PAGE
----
I Chopped My Rib-Skimming Hair For An Angled Bob & I'm Obsessed

Fully on board with short hair.

Originally Published: 
Marina Liao
Marina Liao haircut
We may receive a portion of sales if you purchase a product through a link in this article.

I’ve always worn my hair long, which stems from an irrational childhood fear of getting haircuts. (The salons my mother took me to as a kid didn’t believe in trims, just a full chop despite my tears of protest.) Thus, it is not unusual for me to go a year or two without even so much as a trim as an adult. Lately, however, as I started to see everyone from TZR’s Executive Editor Angela Melero to Kourtney Kardashian embrace shorter hair, I pondered if it was time for a change. The angled bob haircut was calling out to me — thank you, Pinterest and Kaia Gerber — and a part of me knew that I could rock this look with confidence and gusto. Plus, I hadn’t had a haircut since summer 2020, so honestly, it was about time.

After several back-and-forth conversations and words of encouragement from my beauty editor and boyfriend — who said, “I think you’ll look so good with short hair!” — I decided to get a bob. I met up with industry icon and hair stylist Dhiran Mistry at The Second Floor Salon on a rainy Friday afternoon for my hair transformation. Although I was armed with several short-hair inspo pictures (think Gerber, Kendall Jenner, and Greta Lee from The Morning Show), ultimately I wanted to leave the creative direction up to Mistry.

Before The Cut, My Hair Was So Long

Marina Liao

Because I have an oval shape face, Mistry recommended that I get a chin-length cut — not too short like a bixie and not too long that it grows out and grazes my shoulder in three months. He notes that it’s important for my cut to frame my face correctly. “If you have a long face and go for a chin-length bob with no face framing, then it’ll just elongate and close off your face,” he tells me. “I’ve heard, in the past [from clients], ‘I can’t do short or long hair because of my face shape,’ but as long as you cut the hair to suit the face shape, it’ll work.”

After determining my face shape and length, I voiced my preference about having a bob that was easy to maintain. I didn’t want to use styling tools on it daily or have to incorporate a special spray to make it look presentable at work. With my long hair — I have dense, 1A/B hair — I would just run a comb through it and called it a day. (This hair type is typically defined as fine, silky, and straight.)

“As long as the [style] is cut to the [hair] texture that you have, then it shouldn’t require manipulation,” Mistry says. “Styling for me is a bonus. You should have a haircut that doesn’t require styling and if it does, then that means it’s not the best cut for you.”

“The [cut] I’m giving you is the easiest to maintain — more texture and weight removable,” he adds. “Some people have thin hair, some have thick hair. Everyone has different hair density, which plays into [the types of haircuts] people can get.” (My hair, in particular, is dense.)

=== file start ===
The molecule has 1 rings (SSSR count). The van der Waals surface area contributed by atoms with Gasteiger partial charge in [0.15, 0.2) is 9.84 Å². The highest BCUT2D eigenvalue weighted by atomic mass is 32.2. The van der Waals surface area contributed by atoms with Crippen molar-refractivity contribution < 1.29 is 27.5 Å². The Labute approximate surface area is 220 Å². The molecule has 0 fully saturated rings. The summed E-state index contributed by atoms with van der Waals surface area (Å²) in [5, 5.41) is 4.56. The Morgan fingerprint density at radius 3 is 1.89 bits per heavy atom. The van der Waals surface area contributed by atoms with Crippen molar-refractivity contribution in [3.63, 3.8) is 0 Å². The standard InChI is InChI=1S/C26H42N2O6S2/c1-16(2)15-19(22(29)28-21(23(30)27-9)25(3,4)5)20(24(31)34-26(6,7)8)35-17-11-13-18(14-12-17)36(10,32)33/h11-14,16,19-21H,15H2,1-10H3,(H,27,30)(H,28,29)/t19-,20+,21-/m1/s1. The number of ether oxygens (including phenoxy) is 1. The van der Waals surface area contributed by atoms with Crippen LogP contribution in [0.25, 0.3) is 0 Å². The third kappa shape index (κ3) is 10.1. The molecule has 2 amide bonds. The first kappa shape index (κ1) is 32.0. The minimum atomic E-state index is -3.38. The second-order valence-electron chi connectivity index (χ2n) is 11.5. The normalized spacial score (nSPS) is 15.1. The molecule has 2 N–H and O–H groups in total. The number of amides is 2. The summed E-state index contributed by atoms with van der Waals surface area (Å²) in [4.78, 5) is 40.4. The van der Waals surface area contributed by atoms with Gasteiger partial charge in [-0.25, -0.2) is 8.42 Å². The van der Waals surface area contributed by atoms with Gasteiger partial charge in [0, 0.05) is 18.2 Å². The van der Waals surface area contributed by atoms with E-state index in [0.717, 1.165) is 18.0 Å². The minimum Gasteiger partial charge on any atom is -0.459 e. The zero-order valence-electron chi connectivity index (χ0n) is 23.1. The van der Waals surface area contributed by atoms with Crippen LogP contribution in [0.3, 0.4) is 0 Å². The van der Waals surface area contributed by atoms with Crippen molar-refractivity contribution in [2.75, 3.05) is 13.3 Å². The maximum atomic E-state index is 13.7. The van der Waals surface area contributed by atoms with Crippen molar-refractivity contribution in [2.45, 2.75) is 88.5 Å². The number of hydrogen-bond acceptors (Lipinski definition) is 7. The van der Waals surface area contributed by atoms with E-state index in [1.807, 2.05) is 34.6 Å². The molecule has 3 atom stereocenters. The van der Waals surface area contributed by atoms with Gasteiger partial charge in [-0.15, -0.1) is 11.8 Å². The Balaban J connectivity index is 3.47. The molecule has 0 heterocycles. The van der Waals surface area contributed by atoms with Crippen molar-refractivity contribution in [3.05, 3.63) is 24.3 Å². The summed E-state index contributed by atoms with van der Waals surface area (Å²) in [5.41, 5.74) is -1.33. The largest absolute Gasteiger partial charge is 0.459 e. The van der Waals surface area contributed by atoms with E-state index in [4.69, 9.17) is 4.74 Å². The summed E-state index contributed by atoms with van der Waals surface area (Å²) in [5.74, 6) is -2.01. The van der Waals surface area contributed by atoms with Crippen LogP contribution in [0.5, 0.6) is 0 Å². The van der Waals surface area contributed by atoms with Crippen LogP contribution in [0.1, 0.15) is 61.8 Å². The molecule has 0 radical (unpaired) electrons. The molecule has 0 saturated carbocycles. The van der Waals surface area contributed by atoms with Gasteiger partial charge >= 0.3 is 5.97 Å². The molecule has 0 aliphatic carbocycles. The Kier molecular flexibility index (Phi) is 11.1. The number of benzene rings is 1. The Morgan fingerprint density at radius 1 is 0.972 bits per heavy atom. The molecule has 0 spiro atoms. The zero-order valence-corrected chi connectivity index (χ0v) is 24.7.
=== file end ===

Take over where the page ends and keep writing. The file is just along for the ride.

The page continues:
Diving Hair-First Into My New Angled Bob

Marina Liao

No tears were shed during the process and my heart did not sink into my stomach at the sight of seeing my hair above my shoulders. Instead, I felt confident, chic, and powerful. (I went to pilates later that day and my instructor complimented my new cut, which gave me even more feel-good vibes about the change.) I will have to go back for touch-ups in two to three months, should I want to keep the ends of my bob clean and uniform, but otherwise like Mistry promised, the hair style is easy for me to maintain.

Every morning, I simply run a comb and then a boar bristle brush over my hair to make sure the shape is exactly how I had it when I left the salon. My hair feels and looks healthier now, too, because all the dried portions and split ends were chopped off. The day after a wash, sometimes my bob does look a little extra voluminous, so I took Mistry’s advice about sprinkling some water on to my hair and letting it air dry.

“If you feel like you’ve gotten a lot of volume and want to weigh [your hair] down, a little conditioner will help to control [the bob] better,” he adds. “Sometimes when your hair is too clean, it’s fluffy and there is fly away, so the conditioner helps to [make your hair] look more lived in and controlled.”

I’ve noticed my bob looks the best after day two or three of washing, which was not the case when I had long hair. My strands would feel limp and appear oily if I didn’t wash it every other day. With my short hair though, those extra oils help to maintain my shape and makes my hair look glossy versus dirty.

Angled Bob Haircut Before & After Photos

Marina Liao

Though I plan to wear my hair exactly how it looks, above, I did ask about curling and adding texture to a bob — especially if I wanted waves for special occasions. Mistry says, “If you want to add texture, you can add a bend to [your hair] with a wand. You can also do the flat iron waves.” (He recommends avoiding a clamp curling iron, however, as that can produce tight springy curls or leave a clamp indent mark.)

My new bob doesn’t require too much maintenance and tools, but here are the few, no-fuss staples I use every day. And if you’re thinking about making the plunge into short hair territory, I encourage you to dive right in.

We at TZR only include products that have been independently selected by our editors. We may receive a portion of sales if you purchase a product through a link in this article.

This article was originally published on